Some Unusual Takes on Christmas

What does a stick man have to do with Christmas?

What do reindeer do in their spare time?

What’s a Christmas farm like?

And how would the illustrator for A Series of Unfortunate Events depict Dickens?

Books answering these questions and many more you  have  never considered are available in our collection.  Listed in no particular order:

Duck & Goose: It’s Time For Christmas duck

In this adorable board book, goose would rather catch snowflakes or build forts than decorate the Christmas tree. Luckily, duck is persistent. At my house, we take turns being  duck and goose .

santa1I’m Not Santa

Baby Hare insists Baby Owl is Santa and Baby Owl’s not going to stand for it.  It takes Santa, himself,  to restore  the peace. By the author of I‘m Not Cute and I’m Not Scared.

Inside, Outside Christmas

Inside, cooking. Outside, looking. Inside, munching. Outside, crunching. With very few words, a loving mouse family shows our littlest ones what Christmas is all about.nativity

The Nativity illustrated by Julie Vivas

Vivas  adds her madcap watercolors to the solemn text of the King James Bible making it, at once, more accessible  and magical.

Christmas Farm trees

Wilma, middle-aged and then some, wants to graduate from growing sunflowers to raising Christmas trees. Parker is five, the same as the seedlings; he helps her plant sixty-two dozen. Both of them age, as five years go by, before the trees that survive are ready, at last. A lovely intergenerational story to share and savor.

stick Stick Man

If you’re tired of treacly Christmas books, you may like this rolicking tale. Stick man sets out only to be mistaken over and over for a stick. He’s tossed, sent down river, thrown for a dog and almost set fire! It  turns out to be lucky he’s in the fireplace, since he rescues Santa. Santa returns the favor and gets stick man back to his lonley family, just in time for the holiday.

Uncles and Antlersreindeer

Little did we know reindeer ski, deep sea dive, race and impersonate Elvis. Luckily, they pull Santa’s sleigh, too, or we’d be out of luck.

carolA Christmas Carol illus. by Brett Helquist

Who better to capture the horror and glee of this classic than the illustrator from A Series of Unfortunate Events? Josh Greenhut has skillfully abridged  Dickens words in a handsome  picture book edition.

The Christmas Gift El regalo de Navidad gift

This is the anti-Christmas Carol. The only gift a poor migrant workers’ son wants for Christmas is a ball. But, although his family has nothing of their own, his father manages to make Christmas happier for a couple in even worst straits.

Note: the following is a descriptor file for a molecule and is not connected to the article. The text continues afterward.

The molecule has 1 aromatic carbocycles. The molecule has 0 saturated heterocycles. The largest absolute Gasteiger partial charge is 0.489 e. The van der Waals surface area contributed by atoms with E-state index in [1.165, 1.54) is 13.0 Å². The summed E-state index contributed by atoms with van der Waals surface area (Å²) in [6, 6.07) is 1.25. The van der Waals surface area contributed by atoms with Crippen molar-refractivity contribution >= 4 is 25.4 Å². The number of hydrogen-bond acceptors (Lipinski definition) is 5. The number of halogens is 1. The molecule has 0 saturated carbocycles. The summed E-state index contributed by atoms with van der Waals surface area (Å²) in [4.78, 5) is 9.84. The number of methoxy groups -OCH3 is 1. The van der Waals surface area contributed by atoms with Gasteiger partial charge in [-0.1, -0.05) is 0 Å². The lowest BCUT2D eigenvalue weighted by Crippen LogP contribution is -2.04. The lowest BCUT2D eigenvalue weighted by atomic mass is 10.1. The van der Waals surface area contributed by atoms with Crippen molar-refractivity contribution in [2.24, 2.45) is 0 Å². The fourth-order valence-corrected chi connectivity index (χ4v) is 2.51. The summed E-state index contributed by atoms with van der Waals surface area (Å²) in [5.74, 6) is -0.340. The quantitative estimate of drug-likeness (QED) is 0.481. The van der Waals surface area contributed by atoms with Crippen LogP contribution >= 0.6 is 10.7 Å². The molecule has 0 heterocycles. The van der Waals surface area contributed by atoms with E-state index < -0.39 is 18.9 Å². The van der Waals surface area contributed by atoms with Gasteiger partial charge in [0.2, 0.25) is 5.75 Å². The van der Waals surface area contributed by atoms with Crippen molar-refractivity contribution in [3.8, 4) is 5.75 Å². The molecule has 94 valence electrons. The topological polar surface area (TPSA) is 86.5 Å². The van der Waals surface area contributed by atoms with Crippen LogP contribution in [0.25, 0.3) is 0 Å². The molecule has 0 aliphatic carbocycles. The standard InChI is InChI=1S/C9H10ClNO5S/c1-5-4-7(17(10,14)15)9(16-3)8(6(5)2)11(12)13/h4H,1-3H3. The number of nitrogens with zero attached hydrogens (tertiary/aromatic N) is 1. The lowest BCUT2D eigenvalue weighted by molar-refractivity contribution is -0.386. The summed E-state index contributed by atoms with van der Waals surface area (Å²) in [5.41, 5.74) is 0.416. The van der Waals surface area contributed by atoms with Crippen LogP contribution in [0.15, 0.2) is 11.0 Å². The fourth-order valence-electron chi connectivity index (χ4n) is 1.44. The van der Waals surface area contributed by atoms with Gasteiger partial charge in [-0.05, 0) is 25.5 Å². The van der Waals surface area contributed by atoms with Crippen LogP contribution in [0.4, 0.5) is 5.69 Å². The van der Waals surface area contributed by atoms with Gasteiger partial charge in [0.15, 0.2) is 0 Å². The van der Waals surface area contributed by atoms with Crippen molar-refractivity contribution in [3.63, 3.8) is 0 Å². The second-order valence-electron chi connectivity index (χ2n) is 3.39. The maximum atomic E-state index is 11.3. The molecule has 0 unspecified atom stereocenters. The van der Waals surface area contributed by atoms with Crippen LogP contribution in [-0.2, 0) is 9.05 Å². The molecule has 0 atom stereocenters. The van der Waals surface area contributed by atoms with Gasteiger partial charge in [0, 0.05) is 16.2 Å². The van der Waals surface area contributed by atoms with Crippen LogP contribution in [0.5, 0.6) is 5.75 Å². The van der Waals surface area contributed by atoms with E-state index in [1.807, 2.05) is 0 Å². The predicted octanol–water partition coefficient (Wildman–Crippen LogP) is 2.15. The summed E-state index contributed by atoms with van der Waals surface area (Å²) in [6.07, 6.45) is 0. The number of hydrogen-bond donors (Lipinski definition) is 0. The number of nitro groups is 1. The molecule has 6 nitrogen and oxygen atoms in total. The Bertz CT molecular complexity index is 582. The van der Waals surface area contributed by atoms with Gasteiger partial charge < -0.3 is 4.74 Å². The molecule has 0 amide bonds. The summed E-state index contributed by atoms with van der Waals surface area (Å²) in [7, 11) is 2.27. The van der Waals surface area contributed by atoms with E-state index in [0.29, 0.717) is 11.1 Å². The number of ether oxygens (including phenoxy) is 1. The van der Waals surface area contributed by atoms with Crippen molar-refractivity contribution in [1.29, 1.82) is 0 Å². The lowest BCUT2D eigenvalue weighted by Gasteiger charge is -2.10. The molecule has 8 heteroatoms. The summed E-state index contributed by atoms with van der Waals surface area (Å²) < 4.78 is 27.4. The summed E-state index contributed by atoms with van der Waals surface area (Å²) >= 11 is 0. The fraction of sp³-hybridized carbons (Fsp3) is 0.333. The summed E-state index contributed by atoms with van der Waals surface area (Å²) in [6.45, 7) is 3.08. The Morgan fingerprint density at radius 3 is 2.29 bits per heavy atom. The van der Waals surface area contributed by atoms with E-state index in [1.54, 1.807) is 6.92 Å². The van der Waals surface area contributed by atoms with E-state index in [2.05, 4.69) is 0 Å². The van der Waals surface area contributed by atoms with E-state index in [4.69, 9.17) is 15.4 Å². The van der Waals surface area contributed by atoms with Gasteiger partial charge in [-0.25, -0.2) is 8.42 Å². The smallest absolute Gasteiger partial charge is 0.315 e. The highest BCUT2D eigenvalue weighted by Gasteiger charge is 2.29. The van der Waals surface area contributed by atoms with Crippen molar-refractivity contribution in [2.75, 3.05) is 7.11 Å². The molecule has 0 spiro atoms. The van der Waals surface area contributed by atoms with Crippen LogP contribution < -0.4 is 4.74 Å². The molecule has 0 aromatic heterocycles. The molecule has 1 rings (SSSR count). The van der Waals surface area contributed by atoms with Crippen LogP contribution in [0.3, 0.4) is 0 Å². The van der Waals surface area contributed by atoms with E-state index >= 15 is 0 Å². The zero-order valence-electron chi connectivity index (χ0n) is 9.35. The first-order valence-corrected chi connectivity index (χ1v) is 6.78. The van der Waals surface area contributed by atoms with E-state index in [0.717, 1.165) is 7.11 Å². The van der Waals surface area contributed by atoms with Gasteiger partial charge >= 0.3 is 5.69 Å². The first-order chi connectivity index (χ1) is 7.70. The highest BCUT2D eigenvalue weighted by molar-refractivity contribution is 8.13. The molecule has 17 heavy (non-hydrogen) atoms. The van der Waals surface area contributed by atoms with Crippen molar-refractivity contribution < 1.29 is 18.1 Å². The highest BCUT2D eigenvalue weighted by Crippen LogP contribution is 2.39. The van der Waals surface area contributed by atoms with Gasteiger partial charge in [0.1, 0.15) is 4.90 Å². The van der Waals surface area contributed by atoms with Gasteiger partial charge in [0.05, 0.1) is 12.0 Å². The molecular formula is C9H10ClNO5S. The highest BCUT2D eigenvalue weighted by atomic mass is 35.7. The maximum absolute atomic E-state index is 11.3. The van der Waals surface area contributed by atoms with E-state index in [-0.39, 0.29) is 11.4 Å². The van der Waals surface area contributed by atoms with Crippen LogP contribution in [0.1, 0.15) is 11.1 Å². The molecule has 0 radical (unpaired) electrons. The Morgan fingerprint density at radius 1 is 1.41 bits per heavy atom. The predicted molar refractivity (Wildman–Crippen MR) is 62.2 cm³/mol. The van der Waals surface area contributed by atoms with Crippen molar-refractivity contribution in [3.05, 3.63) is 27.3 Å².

Millie in the Snow millie1

At the end of a long day, the post man sends Millie, his mail cow, on her own to bring Christmas gifts to the farmer. To say Millie’s route is circuitous would be an understatement. But the gifts arrive and even though none of them serve their intended purpose, the lady farmer shares the post man’s affection, so all’s right in the barn.

Stan Lee’s Superhero Christmas superhero

When the Ice King traps Santa, The Protector family gets going. This unconventional Christmas story will satisfy even the most devoted  fan.

A Christmas Like Helen’s helens

“To have a Christmas like Helen’s, you have to be born on a Vermont hill farm before cars, or phones or electricity.” Despite hard work and hard times, Helen and her six siblings manage to have a  lot of fun and a very happy holiday.

bears1Where Teddy Bears Come From

The graphic art depicting Little Wolf’s search is superb.  He doesn’t discover where all teddy bears come from but his is a gift  from a friendly guy in a red suit.

May your holidays  be merry,

Tina

About Tina Zubak

I've been a librarian at the Carnegie Library of Pittsburgh for about 12 years, first at the Beechview branch and now at Children's. I've written some books myself, but alas, no publications. Among my favorite books are BFG, Houndsley and Catrina and the Quiet Time, Ramona Quimby, Age 8, Nation and Rose Daughter.
This entry was posted in Uncategorized and tagged , . Bookmark the permalink.

Leave a Reply

Fill in your details below or click an icon to log in:

WordPress.com Logo

You are commenting using your WordPress.com account. Log Out / Change )

Twitter picture

You are commenting using your Twitter account. Log Out / Change )

Facebook photo

You are commenting using your Facebook account. Log Out / Change )

Google+ photo

You are commenting using your Google+ account. Log Out / Change )

Connecting to %s